In central Maine, the Fourth was not sunny. Instead, it was overcast, but it didn’t rain, and it wasn’t blindly hot. Friends and family came over, and we were able to spend much of our time on the patio.
Alice brought two packages of her homemade sourdough bread, which Clif grilled. We fell upon that bread like hungry crows, and soon nothing was left. Jill brought a flag appetizer, and that, too, was promptly eaten. One thing is certain; we are all good eaters. (Jill, that semicolon is for you.)
Unfortunately, as hostess, I did not have the chance to take as many pictures as I would have liked. However, I did get Alice’s salad in shells, and I am hoping a recipe will follow.
We talked about many things—movies and the upcoming Maine International Film Festival was a big topic of discussion—but I am happy to report that we discussed the Declaration of Independence, the ratifying of the constitution, and George Washington’s reluctance to become president.
I was also able to tell a fun library story. The day before, on July 3, I was doing errands around town and listening to National Public Radio. On the way to the town’s transfer station, I heard an interview with Joseph Ellis who in his book The Quartet tells “the unexpected story of why the thirteen colonies, having just fought off the imposition of a distant centralized governing power, would decide to subordinate themselves anew. ” Ellis “argues the Constitutional Convention and creation of a viable nation-state was a top-down process, instigated and orchestrated by four prominent leaders.”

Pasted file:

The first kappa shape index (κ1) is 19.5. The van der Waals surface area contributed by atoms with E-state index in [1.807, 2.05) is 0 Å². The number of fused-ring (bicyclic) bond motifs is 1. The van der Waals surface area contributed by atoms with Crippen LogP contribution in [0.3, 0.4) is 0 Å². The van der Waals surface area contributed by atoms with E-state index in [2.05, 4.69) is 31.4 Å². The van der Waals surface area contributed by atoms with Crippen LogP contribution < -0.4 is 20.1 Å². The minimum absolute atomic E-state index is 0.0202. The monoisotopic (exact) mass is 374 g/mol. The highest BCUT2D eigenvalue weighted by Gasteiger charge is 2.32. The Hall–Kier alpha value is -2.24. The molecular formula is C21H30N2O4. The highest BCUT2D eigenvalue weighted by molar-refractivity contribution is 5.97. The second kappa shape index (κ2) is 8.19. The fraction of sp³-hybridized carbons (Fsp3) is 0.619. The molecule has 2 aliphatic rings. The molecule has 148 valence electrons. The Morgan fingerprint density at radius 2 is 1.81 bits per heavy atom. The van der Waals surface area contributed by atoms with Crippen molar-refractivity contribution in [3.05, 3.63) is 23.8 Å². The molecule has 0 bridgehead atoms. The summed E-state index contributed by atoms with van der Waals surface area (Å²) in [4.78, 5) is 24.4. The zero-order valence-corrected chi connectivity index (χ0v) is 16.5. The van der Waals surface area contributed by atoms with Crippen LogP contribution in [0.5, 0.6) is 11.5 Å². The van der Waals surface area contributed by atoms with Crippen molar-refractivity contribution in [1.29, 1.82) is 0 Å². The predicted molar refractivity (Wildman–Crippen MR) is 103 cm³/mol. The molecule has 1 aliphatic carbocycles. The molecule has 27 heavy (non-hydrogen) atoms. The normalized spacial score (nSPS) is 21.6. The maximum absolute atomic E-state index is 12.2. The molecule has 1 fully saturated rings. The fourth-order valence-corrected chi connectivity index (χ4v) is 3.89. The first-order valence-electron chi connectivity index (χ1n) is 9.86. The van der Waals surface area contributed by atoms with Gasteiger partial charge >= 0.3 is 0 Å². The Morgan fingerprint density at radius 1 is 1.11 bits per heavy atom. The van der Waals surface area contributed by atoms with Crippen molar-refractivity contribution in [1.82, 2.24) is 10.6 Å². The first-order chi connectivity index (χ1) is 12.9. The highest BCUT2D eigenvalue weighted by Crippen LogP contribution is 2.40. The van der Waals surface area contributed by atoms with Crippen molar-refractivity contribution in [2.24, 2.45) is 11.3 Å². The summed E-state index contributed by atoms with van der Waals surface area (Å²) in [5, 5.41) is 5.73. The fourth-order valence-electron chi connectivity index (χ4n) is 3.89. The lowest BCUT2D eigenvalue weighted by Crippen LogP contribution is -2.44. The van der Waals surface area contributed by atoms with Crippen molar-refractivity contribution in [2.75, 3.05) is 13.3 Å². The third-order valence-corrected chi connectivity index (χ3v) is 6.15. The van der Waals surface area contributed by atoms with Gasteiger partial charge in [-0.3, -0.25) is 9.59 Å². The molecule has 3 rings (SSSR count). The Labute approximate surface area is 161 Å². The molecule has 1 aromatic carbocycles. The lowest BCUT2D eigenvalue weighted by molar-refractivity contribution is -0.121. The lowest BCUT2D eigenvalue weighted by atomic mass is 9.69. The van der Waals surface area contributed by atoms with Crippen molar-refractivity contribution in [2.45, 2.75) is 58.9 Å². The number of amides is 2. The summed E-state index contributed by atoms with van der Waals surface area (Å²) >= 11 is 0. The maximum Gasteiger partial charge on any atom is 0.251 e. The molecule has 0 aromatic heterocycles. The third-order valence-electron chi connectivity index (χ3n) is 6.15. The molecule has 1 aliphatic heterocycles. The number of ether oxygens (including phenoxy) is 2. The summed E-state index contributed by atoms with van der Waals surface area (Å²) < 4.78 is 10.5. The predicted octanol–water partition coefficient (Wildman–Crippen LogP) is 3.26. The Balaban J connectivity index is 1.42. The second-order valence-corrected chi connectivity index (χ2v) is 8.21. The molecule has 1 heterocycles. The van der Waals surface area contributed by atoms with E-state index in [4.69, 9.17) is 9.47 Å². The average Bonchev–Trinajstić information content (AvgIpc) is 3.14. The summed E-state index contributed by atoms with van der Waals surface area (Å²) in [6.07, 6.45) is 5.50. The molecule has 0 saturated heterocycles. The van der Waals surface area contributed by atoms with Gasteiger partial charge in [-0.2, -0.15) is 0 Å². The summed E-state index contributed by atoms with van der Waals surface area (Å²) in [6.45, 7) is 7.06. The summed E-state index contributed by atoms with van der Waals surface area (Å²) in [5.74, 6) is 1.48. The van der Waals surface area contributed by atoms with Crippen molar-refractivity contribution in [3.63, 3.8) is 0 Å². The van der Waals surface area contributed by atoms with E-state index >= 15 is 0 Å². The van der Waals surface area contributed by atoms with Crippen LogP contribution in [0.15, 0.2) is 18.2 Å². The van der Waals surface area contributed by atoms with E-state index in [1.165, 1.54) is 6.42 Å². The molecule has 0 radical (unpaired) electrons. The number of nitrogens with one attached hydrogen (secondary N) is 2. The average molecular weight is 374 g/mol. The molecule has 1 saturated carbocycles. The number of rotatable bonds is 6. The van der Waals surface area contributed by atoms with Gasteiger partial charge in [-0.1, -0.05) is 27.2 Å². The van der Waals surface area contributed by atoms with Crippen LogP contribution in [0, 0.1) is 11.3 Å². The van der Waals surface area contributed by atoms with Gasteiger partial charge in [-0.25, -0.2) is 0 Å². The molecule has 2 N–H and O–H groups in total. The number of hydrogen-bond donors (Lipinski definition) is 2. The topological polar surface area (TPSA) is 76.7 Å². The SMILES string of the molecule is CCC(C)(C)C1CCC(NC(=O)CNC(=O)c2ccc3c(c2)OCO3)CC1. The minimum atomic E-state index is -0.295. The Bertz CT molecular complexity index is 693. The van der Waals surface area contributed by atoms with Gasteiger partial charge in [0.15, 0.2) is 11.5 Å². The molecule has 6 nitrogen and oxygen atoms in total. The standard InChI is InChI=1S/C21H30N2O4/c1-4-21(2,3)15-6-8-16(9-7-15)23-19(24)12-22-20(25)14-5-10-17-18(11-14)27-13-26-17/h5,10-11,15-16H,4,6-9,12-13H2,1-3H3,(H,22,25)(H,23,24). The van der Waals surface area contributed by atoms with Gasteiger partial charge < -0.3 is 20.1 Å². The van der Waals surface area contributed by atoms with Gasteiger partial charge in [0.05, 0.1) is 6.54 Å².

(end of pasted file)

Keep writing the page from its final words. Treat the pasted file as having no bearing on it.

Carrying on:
Sounded like an interesting book to me, and after going to the transfer station, I went to the library where—lo and behold—The Quartet was available. I was very impressed that within a span of ten minutes, I had heard of this book for the first time and then had it in my hot little hands. At our Fourth of July party, I was even able to share a George Washington quotation from the book: “I am so wedded to a state of retirement and find the occupations of a rural life so congenial with my feelings, that to be drawn in public life at this advanced age would be a sacrifice that could afford no compensation.” (It seems he was truly reluctant to become president.)
So there. Food, family, friends, and a bit of history about the founding of our country.
And, of course, beer, courtesy of my son-in-law Mike who works at Craft Beer Cellar in Portland.
Between the beer and the Moscow and Maine mules, ’twas a very merry Fourth of July.